October 7, 2019 / 5:52 PM / 12 days ago

Delta swings from market weakness to strength in Latin America

SAO PAULO (Reuters) - A surprise $1.9 billion investment by Delta Air Lines (DAL.N) in LATAM Airlines Group (LTM.SN) is likely to fire up competition in South America as the weakest U.S. carrier in the region joins up with the strongest homegrown player.

FILE PHOTO: Passengers check in at a counter of Delta Air Lines in Mexico City, Mexico, August 8, 2016. REUTERS/Ginnette Riquelme/File Photo

Atlanta-based Delta had long struggled to get a better foothold in the Latin American market, lagging United Airlines (UAL.O) and American Airlines (AAL.O), whose longtime partnership with LATAM gave it a comfortable lead.

With the Delta deal, that reigning power couple has split.

Dominance in Latin America — an air travel market expected to double in the next decade — has been fiercely disputed by the top three U.S. carriers for good reason. Eight of every 10 passengers in Latin America traveling outside the region are bound for North America, according to industry group ALTA.

Following its breakup with Chile-based LATAM last month, American Airlines quickly announced new flights next year from Miami to Chile and Peru — destinations where the two had been coordinating their routes with regulatory approval.

“This shows you that the (American-LATAM) partnership ultimately ended up undermining supply,” said Carlos Ozores, a principal at consulting company ICF. “There was no competition because these were two carriers that coordinated their fares and worked as one.”

American said it had “expanded routes and lowered prices” as a result of its coordination with LATAM in Chile and Peru.

The combined strength of LATAM and American ultimately doomed their partnership, as Chile’s top court ruled in May that they could not expand their cooperation on travel to the United States.

By contrast, Delta’s historic weakness in the region has become a distinct advantage, allowing it to leapfrog competitors without facing as much regulatory scrutiny.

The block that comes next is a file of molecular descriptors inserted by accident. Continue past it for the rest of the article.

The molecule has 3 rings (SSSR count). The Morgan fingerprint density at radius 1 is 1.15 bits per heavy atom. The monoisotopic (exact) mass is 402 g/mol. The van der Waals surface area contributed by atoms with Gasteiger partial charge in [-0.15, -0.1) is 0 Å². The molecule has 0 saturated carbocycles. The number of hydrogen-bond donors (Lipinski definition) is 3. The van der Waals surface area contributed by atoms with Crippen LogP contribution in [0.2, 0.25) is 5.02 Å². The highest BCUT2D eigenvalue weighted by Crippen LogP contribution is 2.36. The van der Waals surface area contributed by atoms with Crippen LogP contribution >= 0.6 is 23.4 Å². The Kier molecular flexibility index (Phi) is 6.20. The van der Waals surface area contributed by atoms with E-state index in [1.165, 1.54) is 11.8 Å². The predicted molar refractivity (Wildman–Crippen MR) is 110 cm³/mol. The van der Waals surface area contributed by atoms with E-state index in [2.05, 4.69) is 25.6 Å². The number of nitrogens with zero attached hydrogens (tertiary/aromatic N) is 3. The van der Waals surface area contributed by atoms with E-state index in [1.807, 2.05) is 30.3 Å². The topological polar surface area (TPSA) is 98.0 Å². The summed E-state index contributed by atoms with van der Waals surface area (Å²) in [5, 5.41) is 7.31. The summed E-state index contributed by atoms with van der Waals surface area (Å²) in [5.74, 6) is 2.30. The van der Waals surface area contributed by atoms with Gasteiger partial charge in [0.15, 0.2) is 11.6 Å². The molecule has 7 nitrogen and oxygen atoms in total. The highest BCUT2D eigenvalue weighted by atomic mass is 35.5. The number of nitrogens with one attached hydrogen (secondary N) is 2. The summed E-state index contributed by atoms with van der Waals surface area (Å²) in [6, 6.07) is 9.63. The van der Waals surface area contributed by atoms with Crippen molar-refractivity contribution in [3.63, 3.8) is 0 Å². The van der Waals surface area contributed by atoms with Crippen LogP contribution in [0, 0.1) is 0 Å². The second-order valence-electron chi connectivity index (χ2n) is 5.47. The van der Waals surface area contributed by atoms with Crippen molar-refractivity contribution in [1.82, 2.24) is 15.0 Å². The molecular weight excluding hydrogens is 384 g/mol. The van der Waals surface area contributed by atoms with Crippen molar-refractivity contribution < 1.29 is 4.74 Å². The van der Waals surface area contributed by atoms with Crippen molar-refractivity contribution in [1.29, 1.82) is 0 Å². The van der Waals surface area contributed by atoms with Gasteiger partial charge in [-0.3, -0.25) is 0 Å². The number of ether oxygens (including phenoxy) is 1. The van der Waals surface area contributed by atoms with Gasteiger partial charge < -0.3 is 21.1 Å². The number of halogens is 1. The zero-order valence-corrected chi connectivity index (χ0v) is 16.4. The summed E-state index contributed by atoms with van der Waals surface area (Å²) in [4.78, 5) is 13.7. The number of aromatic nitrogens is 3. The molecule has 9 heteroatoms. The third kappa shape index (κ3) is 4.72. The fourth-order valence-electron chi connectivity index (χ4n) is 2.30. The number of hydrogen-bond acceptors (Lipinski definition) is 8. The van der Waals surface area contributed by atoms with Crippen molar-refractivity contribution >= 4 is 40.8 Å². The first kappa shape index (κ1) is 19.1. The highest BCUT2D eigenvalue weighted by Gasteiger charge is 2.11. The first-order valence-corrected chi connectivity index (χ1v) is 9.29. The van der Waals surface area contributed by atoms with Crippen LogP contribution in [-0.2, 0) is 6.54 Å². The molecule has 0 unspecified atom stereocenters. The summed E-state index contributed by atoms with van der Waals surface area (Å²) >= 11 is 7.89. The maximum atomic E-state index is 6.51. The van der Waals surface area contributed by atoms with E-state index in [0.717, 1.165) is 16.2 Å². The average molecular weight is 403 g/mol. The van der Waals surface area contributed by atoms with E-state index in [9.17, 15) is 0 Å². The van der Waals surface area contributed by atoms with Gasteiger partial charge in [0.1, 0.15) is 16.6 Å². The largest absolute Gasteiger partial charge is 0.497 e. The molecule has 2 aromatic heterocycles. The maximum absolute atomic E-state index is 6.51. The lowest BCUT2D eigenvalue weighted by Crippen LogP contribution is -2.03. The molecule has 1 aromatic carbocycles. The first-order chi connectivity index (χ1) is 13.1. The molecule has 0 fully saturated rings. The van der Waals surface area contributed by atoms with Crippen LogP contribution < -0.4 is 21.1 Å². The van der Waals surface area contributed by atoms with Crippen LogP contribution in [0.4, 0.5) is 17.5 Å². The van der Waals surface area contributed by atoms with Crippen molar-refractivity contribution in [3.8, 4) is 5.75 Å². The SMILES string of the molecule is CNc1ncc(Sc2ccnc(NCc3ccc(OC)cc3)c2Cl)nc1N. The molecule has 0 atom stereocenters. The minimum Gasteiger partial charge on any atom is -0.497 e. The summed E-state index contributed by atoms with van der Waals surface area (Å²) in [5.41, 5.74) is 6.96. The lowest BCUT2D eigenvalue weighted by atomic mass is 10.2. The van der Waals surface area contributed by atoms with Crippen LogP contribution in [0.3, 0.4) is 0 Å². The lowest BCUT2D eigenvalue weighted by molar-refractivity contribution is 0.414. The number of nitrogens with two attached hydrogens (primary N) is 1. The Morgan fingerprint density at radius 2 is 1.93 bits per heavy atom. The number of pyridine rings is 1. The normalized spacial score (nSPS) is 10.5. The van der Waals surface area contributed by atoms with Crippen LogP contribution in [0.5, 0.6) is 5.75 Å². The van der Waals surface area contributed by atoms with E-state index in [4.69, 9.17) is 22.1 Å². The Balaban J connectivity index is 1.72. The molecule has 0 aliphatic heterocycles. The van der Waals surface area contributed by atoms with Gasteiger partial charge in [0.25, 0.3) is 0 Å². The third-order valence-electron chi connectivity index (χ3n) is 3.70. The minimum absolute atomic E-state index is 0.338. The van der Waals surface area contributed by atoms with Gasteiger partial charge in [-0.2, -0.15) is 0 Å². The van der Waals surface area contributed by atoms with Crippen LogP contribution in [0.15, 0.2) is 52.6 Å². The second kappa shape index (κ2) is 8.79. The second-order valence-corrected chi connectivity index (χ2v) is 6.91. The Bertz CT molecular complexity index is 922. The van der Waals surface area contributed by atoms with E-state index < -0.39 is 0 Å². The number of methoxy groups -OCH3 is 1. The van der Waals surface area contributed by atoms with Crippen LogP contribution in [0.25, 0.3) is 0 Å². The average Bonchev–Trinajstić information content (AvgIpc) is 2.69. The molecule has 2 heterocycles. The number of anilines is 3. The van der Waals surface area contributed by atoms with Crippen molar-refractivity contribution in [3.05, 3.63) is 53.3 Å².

“American and LATAM had a number of overlaps that created issues,” Delta Chief Legal Officer Peter Carter told investors last month. “And we just don’t have that here.”

LATAM declined to comment.

American said in a statement it “remains the largest U.S. carrier to both Latin and South America and we look forward to competing and growing in this region of the world.”

American also announced an additional daily flight from Miami to Sao Paulo starting in 2020, a market where it did not have the level of coordination as in Chile or Peru. This will create stiffer competition, especially in Miami, a hub for both LATAM and American and a top destination for Latin Americans.

“It’s a very risky move because Delta is not very strong in Miami and American is very strong there,” said Luis Felipe Oliveira, ALTA’s executive director.

BEYOND BRAZIL

Delta has worked for much of the past decade to improve its standing in Latin America, investing in Brazil’s Gol Linhas Aereas (GOLL4.SA) in 2011 and Grupo Aeromexico (AEROMEX.MX) the next year. In 2016, it made an offer for Colombia’s Avianca Holdings AVT_p.CN, but was rebuffed in favor of United.

In recent years, Delta has grown frustrated with the Gol partnership, which did little for its South American push beyond Brazil. LATAM and Avianca have broader regional ambitions, investing in domestic airlines outside their home markets.

“So the natural thought is ... that produces a return that’s below your average return,” Glen Hauenstein, Delta’s president, told investors last month regarding the prior regional strategy.

Delta is in the process of selling its stake in Gol, and redoubling efforts in Colombia, Chile and Peru, which account for a combined 45% of South American travel to the United States, compared with just 29% percent from Brazil.

Air traffic in each of the three countries is expected to more than triple between 2020 and 2040, according to a forecast prepared by CAF, a Latin American development bank owned by countries in the region.

Colombia even rivals Brazil for U.S. travel. Last year, 3 million travelers flew between Brazil and North America, compared with 2.7 million who flew between Colombia and North America, according to worldwide industry group IATA. Colombia, which has a quarter of the population of Brazil, is also expected to grow its economy more quickly than its larger neighbor.

“The major market that we want to be in is Colombia,” Delta’s Hauenstein said.

LATAM is already making ambitious moves there. In May, it announced a $300 million investment in Colombia aimed at challenging market leader Avianca, which has allied with United and Copa Holdings (CPA.N) in their own regional play.

Delta is hoping it is arriving in time to reap the benefits of LATAM’s groundwork.

Reporting by Marcelo Rochabrun in Sao Paulo; Additional reporting by Tracy Rucinski in Chicago; Editing by Brad Haynes and Dan Grebler

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